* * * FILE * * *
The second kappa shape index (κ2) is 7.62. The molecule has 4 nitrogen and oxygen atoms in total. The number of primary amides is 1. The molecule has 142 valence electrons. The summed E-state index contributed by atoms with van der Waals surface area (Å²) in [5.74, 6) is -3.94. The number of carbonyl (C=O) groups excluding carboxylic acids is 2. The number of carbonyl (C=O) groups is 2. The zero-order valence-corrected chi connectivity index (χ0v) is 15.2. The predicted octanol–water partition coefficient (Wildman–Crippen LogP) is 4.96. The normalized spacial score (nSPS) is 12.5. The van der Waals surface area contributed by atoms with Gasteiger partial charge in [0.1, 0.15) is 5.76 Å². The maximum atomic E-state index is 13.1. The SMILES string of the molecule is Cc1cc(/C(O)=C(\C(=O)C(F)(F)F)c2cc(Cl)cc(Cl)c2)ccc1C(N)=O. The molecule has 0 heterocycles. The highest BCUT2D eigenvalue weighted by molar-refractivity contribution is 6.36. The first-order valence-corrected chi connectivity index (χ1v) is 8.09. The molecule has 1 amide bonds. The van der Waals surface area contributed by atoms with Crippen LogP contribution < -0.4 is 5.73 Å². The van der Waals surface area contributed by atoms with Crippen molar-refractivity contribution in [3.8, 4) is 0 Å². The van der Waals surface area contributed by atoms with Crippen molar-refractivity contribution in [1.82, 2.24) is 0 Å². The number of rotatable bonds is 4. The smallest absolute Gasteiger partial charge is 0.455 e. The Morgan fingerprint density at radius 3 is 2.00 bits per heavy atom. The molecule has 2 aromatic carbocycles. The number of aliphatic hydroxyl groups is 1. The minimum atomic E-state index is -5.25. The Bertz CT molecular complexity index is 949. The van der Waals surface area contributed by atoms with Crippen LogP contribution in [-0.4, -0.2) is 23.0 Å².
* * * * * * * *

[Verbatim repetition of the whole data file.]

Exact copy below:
The second kappa shape index (κ2) is 7.62. The molecule has 4 nitrogen and oxygen atoms in total. The number of primary amides is 1. The molecule has 142 valence electrons. The summed E-state index contributed by atoms with van der Waals surface area (Å²) in [5.74, 6) is -3.94. The number of carbonyl (C=O) groups excluding carboxylic acids is 2. The number of carbonyl (C=O) groups is 2. The zero-order valence-corrected chi connectivity index (χ0v) is 15.2. The predicted octanol–water partition coefficient (Wildman–Crippen LogP) is 4.96. The normalized spacial score (nSPS) is 12.5. The van der Waals surface area contributed by atoms with Gasteiger partial charge in [0.1, 0.15) is 5.76 Å². The maximum atomic E-state index is 13.1. The SMILES string of the molecule is Cc1cc(/C(O)=C(\C(=O)C(F)(F)F)c2cc(Cl)cc(Cl)c2)ccc1C(N)=O. The molecule has 0 heterocycles. The highest BCUT2D eigenvalue weighted by molar-refractivity contribution is 6.36. The first-order valence-corrected chi connectivity index (χ1v) is 8.09. The molecule has 1 amide bonds. The van der Waals surface area contributed by atoms with Crippen LogP contribution < -0.4 is 5.73 Å². The van der Waals surface area contributed by atoms with Crippen molar-refractivity contribution in [3.8, 4) is 0 Å². The van der Waals surface area contributed by atoms with Crippen molar-refractivity contribution in [1.82, 2.24) is 0 Å². The number of rotatable bonds is 4. The smallest absolute Gasteiger partial charge is 0.455 e. The Morgan fingerprint density at radius 3 is 2.00 bits per heavy atom. The molecule has 2 aromatic carbocycles. The number of aliphatic hydroxyl groups is 1. The minimum atomic E-state index is -5.25. The Bertz CT molecular complexity index is 949. The van der Waals surface area contributed by atoms with Crippen LogP contribution in [-0.4, -0.2) is 23.0 Å².